It’s glamorous to be a startup founder right now.
And I’m not knocking the movement.
Really, I’m benefitting from the movement! People are fascinated by what I do, and I (sometimes) enjoy giving people insight into my world.
Startups themselves are fascinating. They’re also tough to run. Very tough. The world of startups is a tough world for tough people. It’s impossible to tell who’s going to make it, and sometimes the winners surprise us.
One day we’re reading about the hottest new startup on the planet, and the next day we’re hearing about the newest flame out in the scene.
Sometimes, the two stories are about the same company!
While it’s difficult to predict a startup’s success, measuring a startup’s success is easier than we think.
Think about startups like newborn babies.
We can’t look at an infant and accurately predict greatness, but there are measurements that can tell us how the baby’s doing at the moment.
There’s heart rate, temperature, and other things I don’t know about because I’ve never had a baby.
With startups, we look to other industry-specific metrics to get a feel for how successful the company is doing: top line, bottom line, churn, burn, runway, users, LTV, CAC, and all sorts of other abbreviations.
Those metrics can be crucial for business owners and investors to know.
But not all metrics are created equal.
There’s one metric that gets too much attention.
The search for publicity can kill a startup. It can be distracting, especially when the company needs an actual business structure more than it needs notoriety.
Make no mistake, publicity can be good. I’m a marketer. I’m wired to sell things. So obviously publicity is something I like to think about strategically.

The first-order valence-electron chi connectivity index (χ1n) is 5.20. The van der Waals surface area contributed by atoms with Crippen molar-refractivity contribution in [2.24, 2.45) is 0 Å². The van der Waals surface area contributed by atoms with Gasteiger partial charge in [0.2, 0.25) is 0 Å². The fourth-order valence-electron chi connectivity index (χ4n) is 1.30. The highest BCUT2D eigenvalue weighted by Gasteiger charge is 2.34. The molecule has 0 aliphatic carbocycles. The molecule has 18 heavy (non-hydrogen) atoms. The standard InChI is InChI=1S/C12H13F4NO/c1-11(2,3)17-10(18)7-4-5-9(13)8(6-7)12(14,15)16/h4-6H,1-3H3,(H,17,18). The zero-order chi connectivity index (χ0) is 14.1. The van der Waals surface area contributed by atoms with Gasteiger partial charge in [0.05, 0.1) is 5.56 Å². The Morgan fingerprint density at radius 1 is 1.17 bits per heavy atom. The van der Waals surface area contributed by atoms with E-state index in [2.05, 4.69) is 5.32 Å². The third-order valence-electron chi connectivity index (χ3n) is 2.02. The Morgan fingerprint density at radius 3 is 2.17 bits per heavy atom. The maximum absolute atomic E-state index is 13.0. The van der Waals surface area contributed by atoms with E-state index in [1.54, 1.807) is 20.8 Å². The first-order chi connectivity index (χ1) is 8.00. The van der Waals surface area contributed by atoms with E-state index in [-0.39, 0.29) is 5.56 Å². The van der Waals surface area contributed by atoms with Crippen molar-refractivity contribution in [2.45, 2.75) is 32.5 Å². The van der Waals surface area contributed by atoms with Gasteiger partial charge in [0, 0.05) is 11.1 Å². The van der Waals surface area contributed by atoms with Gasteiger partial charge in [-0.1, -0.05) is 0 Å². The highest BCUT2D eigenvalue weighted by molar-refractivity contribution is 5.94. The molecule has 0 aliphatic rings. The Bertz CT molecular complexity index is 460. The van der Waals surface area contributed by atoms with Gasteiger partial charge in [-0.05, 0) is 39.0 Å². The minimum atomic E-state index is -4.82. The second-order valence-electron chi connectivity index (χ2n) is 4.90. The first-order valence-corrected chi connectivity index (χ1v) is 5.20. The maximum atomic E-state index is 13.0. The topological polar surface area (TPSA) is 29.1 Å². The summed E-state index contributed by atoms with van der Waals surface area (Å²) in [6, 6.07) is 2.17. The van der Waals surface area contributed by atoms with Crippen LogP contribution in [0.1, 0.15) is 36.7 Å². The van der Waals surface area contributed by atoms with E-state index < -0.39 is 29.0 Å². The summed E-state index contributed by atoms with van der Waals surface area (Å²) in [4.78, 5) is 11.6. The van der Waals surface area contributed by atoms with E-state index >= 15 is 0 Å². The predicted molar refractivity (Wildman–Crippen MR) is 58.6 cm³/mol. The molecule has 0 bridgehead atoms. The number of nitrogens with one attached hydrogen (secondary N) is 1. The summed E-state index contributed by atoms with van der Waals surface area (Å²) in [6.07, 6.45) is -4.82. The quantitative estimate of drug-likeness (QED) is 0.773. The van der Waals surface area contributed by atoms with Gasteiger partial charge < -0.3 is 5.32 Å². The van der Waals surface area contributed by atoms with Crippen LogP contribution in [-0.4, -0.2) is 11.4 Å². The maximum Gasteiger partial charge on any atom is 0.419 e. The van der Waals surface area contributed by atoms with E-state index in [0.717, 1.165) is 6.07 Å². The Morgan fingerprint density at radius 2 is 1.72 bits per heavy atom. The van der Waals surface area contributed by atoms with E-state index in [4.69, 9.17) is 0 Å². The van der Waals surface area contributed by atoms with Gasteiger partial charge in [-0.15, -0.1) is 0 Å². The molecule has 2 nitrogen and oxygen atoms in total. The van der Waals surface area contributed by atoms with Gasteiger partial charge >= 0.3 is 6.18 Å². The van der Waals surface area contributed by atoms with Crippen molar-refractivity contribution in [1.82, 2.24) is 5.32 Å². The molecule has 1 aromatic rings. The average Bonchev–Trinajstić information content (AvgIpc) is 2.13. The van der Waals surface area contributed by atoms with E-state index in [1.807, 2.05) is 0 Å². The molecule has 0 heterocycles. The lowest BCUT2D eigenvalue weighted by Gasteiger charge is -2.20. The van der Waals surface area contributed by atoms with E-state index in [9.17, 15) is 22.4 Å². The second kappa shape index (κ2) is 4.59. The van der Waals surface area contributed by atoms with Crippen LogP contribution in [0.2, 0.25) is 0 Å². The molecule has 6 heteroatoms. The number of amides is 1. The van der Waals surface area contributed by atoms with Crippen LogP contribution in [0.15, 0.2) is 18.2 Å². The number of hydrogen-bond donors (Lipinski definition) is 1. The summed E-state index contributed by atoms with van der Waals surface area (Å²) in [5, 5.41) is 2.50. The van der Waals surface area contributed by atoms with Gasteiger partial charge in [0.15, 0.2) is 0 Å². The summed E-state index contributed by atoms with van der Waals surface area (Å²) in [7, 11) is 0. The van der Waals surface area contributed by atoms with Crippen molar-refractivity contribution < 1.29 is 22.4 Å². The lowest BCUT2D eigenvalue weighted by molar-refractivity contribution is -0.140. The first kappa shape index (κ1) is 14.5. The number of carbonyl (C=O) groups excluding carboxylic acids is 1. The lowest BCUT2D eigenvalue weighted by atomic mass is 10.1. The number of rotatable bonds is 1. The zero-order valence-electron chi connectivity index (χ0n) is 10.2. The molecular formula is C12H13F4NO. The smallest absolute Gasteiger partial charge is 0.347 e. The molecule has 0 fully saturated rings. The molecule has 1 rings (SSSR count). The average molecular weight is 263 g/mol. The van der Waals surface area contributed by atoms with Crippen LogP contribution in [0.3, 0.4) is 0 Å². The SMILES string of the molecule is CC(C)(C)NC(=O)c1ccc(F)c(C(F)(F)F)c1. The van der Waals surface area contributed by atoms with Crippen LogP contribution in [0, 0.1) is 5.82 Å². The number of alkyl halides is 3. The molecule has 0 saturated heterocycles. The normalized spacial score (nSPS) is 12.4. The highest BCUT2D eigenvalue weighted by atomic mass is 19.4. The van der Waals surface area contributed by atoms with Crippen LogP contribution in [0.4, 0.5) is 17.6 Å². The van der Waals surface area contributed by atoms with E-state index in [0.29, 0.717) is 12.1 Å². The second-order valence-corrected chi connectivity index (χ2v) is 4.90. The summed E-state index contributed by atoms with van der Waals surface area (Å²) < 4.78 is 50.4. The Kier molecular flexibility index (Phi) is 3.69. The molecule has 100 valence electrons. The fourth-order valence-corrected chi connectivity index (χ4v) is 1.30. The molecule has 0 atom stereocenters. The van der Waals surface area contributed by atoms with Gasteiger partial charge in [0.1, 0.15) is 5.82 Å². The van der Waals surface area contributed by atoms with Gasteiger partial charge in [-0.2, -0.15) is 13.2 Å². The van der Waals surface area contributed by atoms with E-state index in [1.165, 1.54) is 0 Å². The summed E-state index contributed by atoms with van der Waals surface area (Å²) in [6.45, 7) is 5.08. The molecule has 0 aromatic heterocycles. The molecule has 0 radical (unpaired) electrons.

But let’s be honest, it’s overvalued. And, at times, publicity can even be deceiving. It can be misinterpreted as a sign of success, a measurement that matters. It’s what we call a vanity metric.
But seeing publicity as a measure of success can lead to a larger problem.
Publicity is seductive.
It can lead us to form a false sense of success. Publicity fluffs our feathers.
Inflated egos have nothing supporting them but air.
That’s why hubris crumbles.
Be motivated by other things.
The inspiration for this piece came from a book about baseball.
The author—Dayton Moore, the General Manager of the Kansas City Royals—was telling us about his journey to becoming General Manager in his book More Than A Season: Building A Championship Culture.
Along with professional battles, he became very aware of the personal battles he had to stare down on the way to the top. One that he said he fights every day is “finding the balance of being humbled by praise and not motivated by it.”
He quoted Warren Wiersbe, who once wrote:
“If praise humbles us, the criticism will build us up. If praise inflates us, then criticism will crush us; and both responses lead to our defeat.”
Be motivated by what matters. What matters to you?
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